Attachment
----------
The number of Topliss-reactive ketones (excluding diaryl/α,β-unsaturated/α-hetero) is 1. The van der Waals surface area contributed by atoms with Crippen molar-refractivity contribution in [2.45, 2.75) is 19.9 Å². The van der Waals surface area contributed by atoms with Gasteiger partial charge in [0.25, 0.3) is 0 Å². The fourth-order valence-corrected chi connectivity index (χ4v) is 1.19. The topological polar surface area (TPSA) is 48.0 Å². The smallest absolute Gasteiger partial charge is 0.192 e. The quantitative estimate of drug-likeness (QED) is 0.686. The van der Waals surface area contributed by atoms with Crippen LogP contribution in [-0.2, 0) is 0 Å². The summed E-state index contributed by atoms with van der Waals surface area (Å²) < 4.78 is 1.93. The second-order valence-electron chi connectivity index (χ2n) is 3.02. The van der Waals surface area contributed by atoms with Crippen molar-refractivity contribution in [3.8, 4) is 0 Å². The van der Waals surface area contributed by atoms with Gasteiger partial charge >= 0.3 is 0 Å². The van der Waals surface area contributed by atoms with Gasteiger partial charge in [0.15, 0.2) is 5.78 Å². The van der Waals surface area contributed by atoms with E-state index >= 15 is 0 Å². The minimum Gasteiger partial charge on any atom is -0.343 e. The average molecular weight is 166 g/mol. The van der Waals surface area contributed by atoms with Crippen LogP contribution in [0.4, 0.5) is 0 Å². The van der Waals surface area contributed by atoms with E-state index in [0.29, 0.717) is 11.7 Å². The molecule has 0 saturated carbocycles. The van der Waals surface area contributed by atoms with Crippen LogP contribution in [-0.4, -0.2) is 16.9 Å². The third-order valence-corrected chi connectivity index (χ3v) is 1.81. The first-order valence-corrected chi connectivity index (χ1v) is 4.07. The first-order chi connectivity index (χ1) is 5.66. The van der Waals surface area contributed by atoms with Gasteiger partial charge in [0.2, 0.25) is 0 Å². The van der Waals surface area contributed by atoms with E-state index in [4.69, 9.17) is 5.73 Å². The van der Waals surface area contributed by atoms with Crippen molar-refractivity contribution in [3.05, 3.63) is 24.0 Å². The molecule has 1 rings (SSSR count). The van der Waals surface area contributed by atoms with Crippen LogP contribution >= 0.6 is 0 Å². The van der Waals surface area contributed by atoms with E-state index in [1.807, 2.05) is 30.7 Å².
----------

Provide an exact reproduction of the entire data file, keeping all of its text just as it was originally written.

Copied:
The number of Topliss-reactive ketones (excluding diaryl/α,β-unsaturated/α-hetero) is 1. The van der Waals surface area contributed by atoms with Crippen molar-refractivity contribution in [2.45, 2.75) is 19.9 Å². The van der Waals surface area contributed by atoms with Gasteiger partial charge in [0.25, 0.3) is 0 Å². The fourth-order valence-corrected chi connectivity index (χ4v) is 1.19. The topological polar surface area (TPSA) is 48.0 Å². The smallest absolute Gasteiger partial charge is 0.192 e. The quantitative estimate of drug-likeness (QED) is 0.686. The van der Waals surface area contributed by atoms with Crippen LogP contribution in [-0.2, 0) is 0 Å². The summed E-state index contributed by atoms with van der Waals surface area (Å²) < 4.78 is 1.93. The second-order valence-electron chi connectivity index (χ2n) is 3.02. The van der Waals surface area contributed by atoms with Crippen molar-refractivity contribution in [3.8, 4) is 0 Å². The van der Waals surface area contributed by atoms with Gasteiger partial charge >= 0.3 is 0 Å². The van der Waals surface area contributed by atoms with Gasteiger partial charge in [0.15, 0.2) is 5.78 Å². The van der Waals surface area contributed by atoms with E-state index >= 15 is 0 Å². The minimum Gasteiger partial charge on any atom is -0.343 e. The average molecular weight is 166 g/mol. The van der Waals surface area contributed by atoms with Crippen LogP contribution in [0.4, 0.5) is 0 Å². The van der Waals surface area contributed by atoms with E-state index in [0.29, 0.717) is 11.7 Å². The molecule has 0 saturated carbocycles. The van der Waals surface area contributed by atoms with Crippen LogP contribution in [-0.4, -0.2) is 16.9 Å². The third-order valence-corrected chi connectivity index (χ3v) is 1.81. The first-order valence-corrected chi connectivity index (χ1v) is 4.07. The first-order chi connectivity index (χ1) is 5.66. The van der Waals surface area contributed by atoms with Gasteiger partial charge in [0.2, 0.25) is 0 Å². The van der Waals surface area contributed by atoms with E-state index in [4.69, 9.17) is 5.73 Å². The van der Waals surface area contributed by atoms with Crippen molar-refractivity contribution in [3.05, 3.63) is 24.0 Å². The molecule has 1 rings (SSSR count). The van der Waals surface area contributed by atoms with Crippen LogP contribution >= 0.6 is 0 Å². The van der Waals surface area contributed by atoms with E-state index in [1.807, 2.05) is 30.7 Å².